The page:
Vancouver’s Best Poutine? You make the call!

Photo credit: knightbefore_99 | Flickr

It’s that time again.  Let’s revive the great Vancouver poutine debate.

More than two years ago, I asked readers to share their picks for Vancouver’s best poutine.  That post got nearly 100 comments and was one of the most popular Inside Vancouver stories ever.

But a lot has changed in two years.  Suddenly, it seems poutine is everywhere in Vancouver – from fancy restaurants to dedicated poutineries serving nothing but fries and gravy (There’s even an annual Poutine Fest, held this year on March 9).  So I need your help:

Who serves Vancouver’s best poutine? Comment below and let the world know.   

Considering what a simple dish poutine is, it’s amazing that it inspires such fanatical devotion.  As the Vancouver Sun’s Francois Marchand explains in a great article, proper poutine consists of nothing more than hand-cut fries (fried twice for extra crunch), cheese curds (little squeaky bits, ideally from Quebec) and a brown gravy (poultry stock, with a little extra zip).

Poutine, so the legend goes, originated at potato stands and diners in Quebec, where fries and cheese curds have long been a staple.  But sometime in the 1950s, gravy was introduced as a way to keep the fries warm and melt the curds.  The result was poutine, literally Quebecois slang for “a hot mess” (or, alternately, a variation on the French for “pudding”).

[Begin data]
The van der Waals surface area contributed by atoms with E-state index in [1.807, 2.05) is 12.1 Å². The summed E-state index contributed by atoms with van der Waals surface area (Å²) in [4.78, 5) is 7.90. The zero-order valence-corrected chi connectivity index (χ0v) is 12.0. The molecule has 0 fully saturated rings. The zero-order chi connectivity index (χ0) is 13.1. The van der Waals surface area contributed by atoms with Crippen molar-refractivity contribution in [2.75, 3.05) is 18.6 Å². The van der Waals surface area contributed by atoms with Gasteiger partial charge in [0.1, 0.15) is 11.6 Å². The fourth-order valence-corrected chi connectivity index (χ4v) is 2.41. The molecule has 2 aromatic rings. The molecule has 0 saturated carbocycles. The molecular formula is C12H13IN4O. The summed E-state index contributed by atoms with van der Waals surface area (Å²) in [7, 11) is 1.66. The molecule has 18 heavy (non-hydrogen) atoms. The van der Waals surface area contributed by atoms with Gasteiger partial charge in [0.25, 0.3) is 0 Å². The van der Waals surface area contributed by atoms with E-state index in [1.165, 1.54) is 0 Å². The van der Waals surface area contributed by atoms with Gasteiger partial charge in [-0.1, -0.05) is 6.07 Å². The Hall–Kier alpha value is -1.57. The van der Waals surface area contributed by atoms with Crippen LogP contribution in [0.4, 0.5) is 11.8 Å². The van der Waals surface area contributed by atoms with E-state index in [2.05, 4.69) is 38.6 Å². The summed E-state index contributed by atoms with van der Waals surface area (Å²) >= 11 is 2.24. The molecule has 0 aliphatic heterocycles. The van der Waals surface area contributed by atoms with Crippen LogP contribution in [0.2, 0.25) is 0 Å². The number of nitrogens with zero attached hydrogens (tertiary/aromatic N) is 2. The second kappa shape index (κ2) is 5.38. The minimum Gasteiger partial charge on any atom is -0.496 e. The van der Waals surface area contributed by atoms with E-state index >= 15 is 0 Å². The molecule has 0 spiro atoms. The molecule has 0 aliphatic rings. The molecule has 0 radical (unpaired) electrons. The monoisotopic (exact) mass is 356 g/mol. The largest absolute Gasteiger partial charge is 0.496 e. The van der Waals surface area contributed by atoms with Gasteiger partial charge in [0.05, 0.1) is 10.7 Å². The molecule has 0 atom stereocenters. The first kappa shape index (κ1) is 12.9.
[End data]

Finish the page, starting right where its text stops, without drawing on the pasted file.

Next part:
As any true fan can attest, poutine is not exactly a refined eating experience.  Fries, gravy and cheese quickly dissolve into a soggy – if strangely delicious – mix.  It’s messy, unhealthy, carb-heavy and nearly irresistible comfort food.

Poutine purists in Vancouver have no shortage of options for the real deal.  Sun reporter Marchand singles out Frenchies (425 Dunsmuir St.), Dunn’s Famous (827 Seymour St.) and Zako’s Deli (500 W. Broadway).   Another – more upscale – favourite is Boneta, the bistro in Gastown.  It’s poutine features hand-cut Kennebec potatoes, fresh cheese curds from the Okanagan (a slight deviation from the classic) and standard brown gravy.

Of course, poutine has also evolved in strange and exciting directions in Vancouver.  The newly opened Smoke’s Poutinerie on Granville Street, for instance, serves such delicacies as Philly Cheese Poutine – with shaved roast beef, carmelized onions and roasted peppers – and Triple Pork Poutine – with chipotle pulled pork, double-smoked bacon and Italian sausage.

Pitting these traditional poutines against the exotic new variations is a bit like comparing apples and oranges.  But we’re going to try anyway:

Do you have a favourite place for poutine in Vancouver?  Help me in my quest to find the city’s best by leaving a comment below.  

For more updates on poutine, Vancouver and beyond, follow me on Twitter @RemyScalza

 

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